A commemoration of the Tragedy at Tunnel 13 was first suggested by Bruce Shoemaker, board member of the BBRC, which preserves and promotes railroad culture.

“The Tunnel 13 tragedy is a true story worthy of a major motion picture and the single most dramatic incident in the history of railroading in our region,” Shoemaker said. “The murder of the three Southern Pacific trainmen is also a reminder that railroad work has traditionally been – and remains – a dangerous occupation.”

View the full list of Tunnel 13 commemorative events.


SOU Career Connections expands office and staff

SOU’s expanded Career Connections office opens new space and opportunities

(Ashland, Ore.) – Southern Oregon University’s Career Connections office has opened its doors in a new space – Stevenson Union 310 – in a move that will increase visibility and allow more students to be served.

The office, upstairs next to the Social Justice and Equity Center (SJEC), is ready for an increase in students for individual and small group sessions around career planning, leadership development and career-connected learning opportunities. SOU faculty and staff are invited to an open house to see the new space on Wednesday, Oct. 11, from 3 to 5 p.m. Students and alumni are encouraged to attend an upcoming Job and Internship Fair from 11 a.m. to 2 p.m. on Thursday, Oct. 26, in the Stevenson Union’s Rogue River Room.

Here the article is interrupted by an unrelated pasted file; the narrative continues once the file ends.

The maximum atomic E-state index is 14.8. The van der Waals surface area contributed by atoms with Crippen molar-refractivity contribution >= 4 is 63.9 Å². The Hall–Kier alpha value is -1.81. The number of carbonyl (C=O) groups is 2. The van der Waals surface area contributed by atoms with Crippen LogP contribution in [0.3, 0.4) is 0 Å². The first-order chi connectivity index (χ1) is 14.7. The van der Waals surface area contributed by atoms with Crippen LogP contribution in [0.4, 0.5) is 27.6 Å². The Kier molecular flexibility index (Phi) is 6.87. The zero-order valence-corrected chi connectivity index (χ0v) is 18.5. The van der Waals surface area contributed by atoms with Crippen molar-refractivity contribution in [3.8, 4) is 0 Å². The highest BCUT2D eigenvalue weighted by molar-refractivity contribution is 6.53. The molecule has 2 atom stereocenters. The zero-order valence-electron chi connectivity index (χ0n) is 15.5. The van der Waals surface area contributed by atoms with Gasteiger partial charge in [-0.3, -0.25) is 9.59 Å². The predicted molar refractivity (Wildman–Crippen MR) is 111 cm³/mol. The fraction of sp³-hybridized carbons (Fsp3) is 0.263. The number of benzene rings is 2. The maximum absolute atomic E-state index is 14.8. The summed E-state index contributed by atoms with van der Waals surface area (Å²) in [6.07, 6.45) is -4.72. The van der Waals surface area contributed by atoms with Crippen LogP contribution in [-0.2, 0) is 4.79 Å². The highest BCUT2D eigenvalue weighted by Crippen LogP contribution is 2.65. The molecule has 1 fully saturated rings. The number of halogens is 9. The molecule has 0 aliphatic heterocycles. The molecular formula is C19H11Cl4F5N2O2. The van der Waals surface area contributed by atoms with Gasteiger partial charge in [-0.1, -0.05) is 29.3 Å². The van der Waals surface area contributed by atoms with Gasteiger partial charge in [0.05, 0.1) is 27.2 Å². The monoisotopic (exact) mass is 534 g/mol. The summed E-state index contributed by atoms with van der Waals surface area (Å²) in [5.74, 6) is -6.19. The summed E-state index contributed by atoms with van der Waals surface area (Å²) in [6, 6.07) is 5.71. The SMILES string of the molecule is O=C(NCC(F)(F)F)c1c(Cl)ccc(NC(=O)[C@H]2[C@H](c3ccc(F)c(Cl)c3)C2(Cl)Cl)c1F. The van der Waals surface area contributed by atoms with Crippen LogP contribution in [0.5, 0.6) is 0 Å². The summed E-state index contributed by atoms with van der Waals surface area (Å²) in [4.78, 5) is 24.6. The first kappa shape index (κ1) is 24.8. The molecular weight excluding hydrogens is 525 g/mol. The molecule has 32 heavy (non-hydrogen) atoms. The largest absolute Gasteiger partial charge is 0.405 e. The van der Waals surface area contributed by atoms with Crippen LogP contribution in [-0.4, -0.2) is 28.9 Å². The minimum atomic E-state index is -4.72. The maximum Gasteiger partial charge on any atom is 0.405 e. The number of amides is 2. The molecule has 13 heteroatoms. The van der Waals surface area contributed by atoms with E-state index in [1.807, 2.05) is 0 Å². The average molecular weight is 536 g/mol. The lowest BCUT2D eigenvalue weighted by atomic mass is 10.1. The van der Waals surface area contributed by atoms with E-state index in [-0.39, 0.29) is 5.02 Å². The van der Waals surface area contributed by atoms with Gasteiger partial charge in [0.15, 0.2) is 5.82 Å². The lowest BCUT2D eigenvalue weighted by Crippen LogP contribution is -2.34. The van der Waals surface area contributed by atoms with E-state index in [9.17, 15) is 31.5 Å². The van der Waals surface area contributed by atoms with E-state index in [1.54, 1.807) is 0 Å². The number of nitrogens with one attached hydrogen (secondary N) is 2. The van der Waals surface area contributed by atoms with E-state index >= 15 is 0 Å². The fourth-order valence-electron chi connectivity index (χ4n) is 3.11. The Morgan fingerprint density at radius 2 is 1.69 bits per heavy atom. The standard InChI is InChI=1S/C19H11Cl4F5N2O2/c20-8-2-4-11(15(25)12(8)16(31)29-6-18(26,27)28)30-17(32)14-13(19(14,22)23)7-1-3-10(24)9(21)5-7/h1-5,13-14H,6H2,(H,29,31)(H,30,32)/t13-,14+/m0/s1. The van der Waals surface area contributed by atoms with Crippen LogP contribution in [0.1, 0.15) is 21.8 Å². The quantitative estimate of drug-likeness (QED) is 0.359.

Career Connections has expanded its team to include two full-time professional staff and a graduate assistant. Stacey Westrum, SOU’s new director of Career Connections, brings a decade of experience with the university in student advising, adult education and corporate relations. She will be strengthening SOU’s bonds with employers across southern Oregon as part of the institution’s mission to promote economic vitality as a regionally-engaged institution.